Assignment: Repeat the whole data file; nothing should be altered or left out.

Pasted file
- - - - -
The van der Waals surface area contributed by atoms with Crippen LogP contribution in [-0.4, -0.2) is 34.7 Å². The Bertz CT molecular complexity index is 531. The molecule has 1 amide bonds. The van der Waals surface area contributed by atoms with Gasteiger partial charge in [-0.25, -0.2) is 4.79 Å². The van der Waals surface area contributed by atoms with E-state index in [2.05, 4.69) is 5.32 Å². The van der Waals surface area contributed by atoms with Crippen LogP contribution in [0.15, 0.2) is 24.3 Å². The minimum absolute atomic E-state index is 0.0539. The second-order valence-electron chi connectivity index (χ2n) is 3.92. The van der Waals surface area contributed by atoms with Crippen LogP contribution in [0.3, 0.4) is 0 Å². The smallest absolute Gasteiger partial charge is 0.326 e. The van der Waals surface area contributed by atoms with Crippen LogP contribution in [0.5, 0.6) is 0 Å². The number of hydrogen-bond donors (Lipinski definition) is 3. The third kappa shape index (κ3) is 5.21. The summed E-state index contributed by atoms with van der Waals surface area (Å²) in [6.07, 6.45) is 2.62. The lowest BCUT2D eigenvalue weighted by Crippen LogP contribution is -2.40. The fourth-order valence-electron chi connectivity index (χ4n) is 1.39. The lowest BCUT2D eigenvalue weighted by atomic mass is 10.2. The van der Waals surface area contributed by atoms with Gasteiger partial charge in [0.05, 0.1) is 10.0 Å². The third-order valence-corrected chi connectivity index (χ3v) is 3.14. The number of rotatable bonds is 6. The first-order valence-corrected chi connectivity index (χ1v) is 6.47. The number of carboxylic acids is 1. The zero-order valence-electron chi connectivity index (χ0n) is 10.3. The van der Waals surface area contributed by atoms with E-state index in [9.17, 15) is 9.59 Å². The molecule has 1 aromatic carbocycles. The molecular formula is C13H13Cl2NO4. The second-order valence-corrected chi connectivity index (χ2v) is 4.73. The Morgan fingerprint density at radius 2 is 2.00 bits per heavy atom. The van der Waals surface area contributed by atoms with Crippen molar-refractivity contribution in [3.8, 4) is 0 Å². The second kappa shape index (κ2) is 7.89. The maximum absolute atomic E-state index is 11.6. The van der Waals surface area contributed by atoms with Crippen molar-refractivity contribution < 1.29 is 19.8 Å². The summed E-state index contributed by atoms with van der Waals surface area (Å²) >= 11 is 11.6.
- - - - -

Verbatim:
The van der Waals surface area contributed by atoms with Crippen LogP contribution in [-0.4, -0.2) is 34.7 Å². The Bertz CT molecular complexity index is 531. The molecule has 1 amide bonds. The van der Waals surface area contributed by atoms with Gasteiger partial charge in [-0.25, -0.2) is 4.79 Å². The van der Waals surface area contributed by atoms with E-state index in [2.05, 4.69) is 5.32 Å². The van der Waals surface area contributed by atoms with Crippen LogP contribution in [0.15, 0.2) is 24.3 Å². The minimum absolute atomic E-state index is 0.0539. The second-order valence-electron chi connectivity index (χ2n) is 3.92. The van der Waals surface area contributed by atoms with Crippen LogP contribution in [0.3, 0.4) is 0 Å². The smallest absolute Gasteiger partial charge is 0.326 e. The van der Waals surface area contributed by atoms with Crippen LogP contribution in [0.5, 0.6) is 0 Å². The number of hydrogen-bond donors (Lipinski definition) is 3. The third kappa shape index (κ3) is 5.21. The summed E-state index contributed by atoms with van der Waals surface area (Å²) in [6.07, 6.45) is 2.62. The lowest BCUT2D eigenvalue weighted by Crippen LogP contribution is -2.40. The fourth-order valence-electron chi connectivity index (χ4n) is 1.39. The lowest BCUT2D eigenvalue weighted by atomic mass is 10.2. The van der Waals surface area contributed by atoms with Gasteiger partial charge in [0.05, 0.1) is 10.0 Å². The third-order valence-corrected chi connectivity index (χ3v) is 3.14. The number of rotatable bonds is 6. The first-order valence-corrected chi connectivity index (χ1v) is 6.47. The number of carboxylic acids is 1. The zero-order valence-electron chi connectivity index (χ0n) is 10.3. The van der Waals surface area contributed by atoms with E-state index in [9.17, 15) is 9.59 Å². The molecule has 1 aromatic carbocycles. The molecular formula is C13H13Cl2NO4. The second-order valence-corrected chi connectivity index (χ2v) is 4.73. The Morgan fingerprint density at radius 2 is 2.00 bits per heavy atom. The van der Waals surface area contributed by atoms with Crippen molar-refractivity contribution in [3.8, 4) is 0 Å². The second kappa shape index (κ2) is 7.89. The maximum absolute atomic E-state index is 11.6. The van der Waals surface area contributed by atoms with Crippen molar-refractivity contribution < 1.29 is 19.8 Å². The summed E-state index contributed by atoms with van der Waals surface area (Å²) >= 11 is 11.6.